Initial carbon particles (0.3-1.0 mm in diameter) are filled in the reactor to create a high surface area for the carbon decomposition. Small carbon particles (0.2-0.5 mm in diameter) are added to the reactor through the feeder and large carbon particle (0.2-5.0 mm in diameter) are withdrawn to the receiver. Most importantly, the process is controlled in such a way that solid carbon particles generated are unique in structure. They are isotropic carbon with all newly generated surfaces being active catalytic sites for the reaction and this ensures the high reaction rate and continuous reaction. Meanwhile large solid carbon particles are withdrawn from the reactor continuously to balance the total surface area within the reactor chamber and to ensure proper carbon structure.
 The key of this process is to convert hydrocarbons into hydrogen and solid carbonaceous materials. Unlike the conventional industrial hydrogen generation using reforming and gas shift reaction, the hydrogen stream contains no carbon oxides. This will save the separation cost and allow fuel to be used for fuel cell application without complex CO removal processes. In addition, since the separation technique is easy to apply and the byproduct is value-added.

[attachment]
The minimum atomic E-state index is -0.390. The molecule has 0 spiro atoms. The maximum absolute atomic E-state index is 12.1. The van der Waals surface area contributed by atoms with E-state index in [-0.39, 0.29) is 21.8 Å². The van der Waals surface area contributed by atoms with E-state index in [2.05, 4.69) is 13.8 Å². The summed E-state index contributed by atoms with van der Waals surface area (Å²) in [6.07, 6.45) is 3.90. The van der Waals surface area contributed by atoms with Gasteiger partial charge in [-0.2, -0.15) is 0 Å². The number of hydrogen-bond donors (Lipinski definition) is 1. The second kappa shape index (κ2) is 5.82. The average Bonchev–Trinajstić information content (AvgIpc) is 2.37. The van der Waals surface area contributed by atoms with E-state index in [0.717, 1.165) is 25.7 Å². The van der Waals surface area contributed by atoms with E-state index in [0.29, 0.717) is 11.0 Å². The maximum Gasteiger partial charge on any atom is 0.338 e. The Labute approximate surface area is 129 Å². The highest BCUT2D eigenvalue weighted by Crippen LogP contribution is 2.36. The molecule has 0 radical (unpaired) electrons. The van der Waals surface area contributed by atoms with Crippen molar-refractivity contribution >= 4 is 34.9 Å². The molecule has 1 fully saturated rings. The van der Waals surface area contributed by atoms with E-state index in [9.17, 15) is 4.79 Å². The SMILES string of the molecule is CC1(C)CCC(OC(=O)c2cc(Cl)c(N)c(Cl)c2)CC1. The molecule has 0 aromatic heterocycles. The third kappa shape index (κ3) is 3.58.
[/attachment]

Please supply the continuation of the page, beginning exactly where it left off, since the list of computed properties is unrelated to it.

FIG. 2 illustrates the actual process apparatus that makes the nanostructurely engineered carbon material and the production of CO-free hydrogen. It consists of the following sub-systems:
 a. The process gas mixing and delivery system
 b. The reactor hardware, heating, and control system
 c. The media withdraw and the particle feeding system
 d. The catalysts introducing system
 e. The exhaust control and treatment system
 Hydrocarbons are chemicals containing hydrogen and carbon elements in the molecules such as natural gas (methane), ethane, propane, and petroleum, renewable fuels and synthetic oil, and biomass etc. They are in gas, liquid, or solid form at their normal stage. They or their combination can be used as the main source of carbon for its high carbon content, low cost, availability and ease to handle. Hydrocarbons are introduced through line 113 (For methane, technical grade >98%; propane 40 lbs tank, purity 95% with the rest of other alkanes and tracing amount of other organic compounds).
 Nitrogen 112 was used as protecting and diluting gas. Since our process consumes a large amount of nitrogen for each run (at a flow rate of combined gas from 10 to 100 l/min.), industrial liquid nitrogen was used (99.9%, 700 lbs tank containing about 30,000 liters of nitrogen gas).
 Both hydrocarbons and nitrogen were controlled by separate mass flow controllers 115, 117 (Davis Instrument, which control flow rate 0-50 l/min with an accuracy of 0.5% at room temperature. The mass flow controller allows the setting of the ratio of the gases and the total flow rate for each run. In addition, as shown on the panel 119, nitrogen was also used to purge the system during heating up and cooling down of the reactor, to control the media withdraw from the reactor during the operation, and to control (through bubbling, as will be discussed in the catalysts introducing section) and delivery catalyst to the reactor.